On Giants' Shoulders

Friday, February 17, 2006

A Pot of Tea and Cinnamon Toast

This morning I made myself a pot of Earl Grey tea (with loose leaf tea from Common Grounds) and cinnamon toast and came upstairs to sit at the keyboard. This pot of tea was making me nostalgic because the pot is one my sister made for me nine years ago. She loved to do crafty sorts of stuff and one Christmas this appeared in the box of Christmas presents. It's a neat little pot that sits on top of its own cup. It holds two full cups of tea (just the right amount for daily heart health). She made it in a ceramics class, one of her favorite ways to unwind, destress etc.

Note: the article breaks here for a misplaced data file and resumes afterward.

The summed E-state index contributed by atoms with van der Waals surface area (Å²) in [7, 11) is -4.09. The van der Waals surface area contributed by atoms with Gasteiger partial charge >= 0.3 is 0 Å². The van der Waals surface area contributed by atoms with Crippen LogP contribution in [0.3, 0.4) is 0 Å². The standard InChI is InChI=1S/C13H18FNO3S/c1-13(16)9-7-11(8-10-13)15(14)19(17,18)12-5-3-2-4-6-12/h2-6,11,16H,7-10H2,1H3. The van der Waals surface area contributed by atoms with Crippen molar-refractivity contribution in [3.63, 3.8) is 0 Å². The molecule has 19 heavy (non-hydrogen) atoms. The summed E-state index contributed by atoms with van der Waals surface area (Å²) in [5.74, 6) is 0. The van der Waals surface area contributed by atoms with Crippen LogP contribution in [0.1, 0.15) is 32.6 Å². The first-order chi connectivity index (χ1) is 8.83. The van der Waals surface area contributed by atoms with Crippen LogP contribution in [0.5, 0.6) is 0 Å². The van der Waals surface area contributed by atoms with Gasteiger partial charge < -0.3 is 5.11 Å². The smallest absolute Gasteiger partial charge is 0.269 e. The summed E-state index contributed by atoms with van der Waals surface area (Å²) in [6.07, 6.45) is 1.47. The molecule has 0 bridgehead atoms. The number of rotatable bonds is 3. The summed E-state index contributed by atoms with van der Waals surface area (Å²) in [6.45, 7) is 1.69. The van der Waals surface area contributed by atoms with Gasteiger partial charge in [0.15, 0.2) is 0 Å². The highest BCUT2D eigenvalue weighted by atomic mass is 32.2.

As I was surfing around on my favorite blogs and sipping my tea, I landed at Wittingshire. There the blog for the day was about family memories. Of course that fit very well with my nostalgic mood. You see my sister died a year and a half ago at the age of not quite 52 (her birthday would have been the next month). This left me quite literally an orphan. I am, as I noted to family at the time, the keeper of all the memories, all the stories. It is my account of things that people will get. I finally get to have the last word.

My sister and I fought like cats and dogs when we were growing up. She most often played the cat and I most often was found hiding out in the bathroom while she pounded on the door from the other side. Now, I can't even remember what it was that we were fighting about. Isn't that weird? I remember the fights, but not the issues.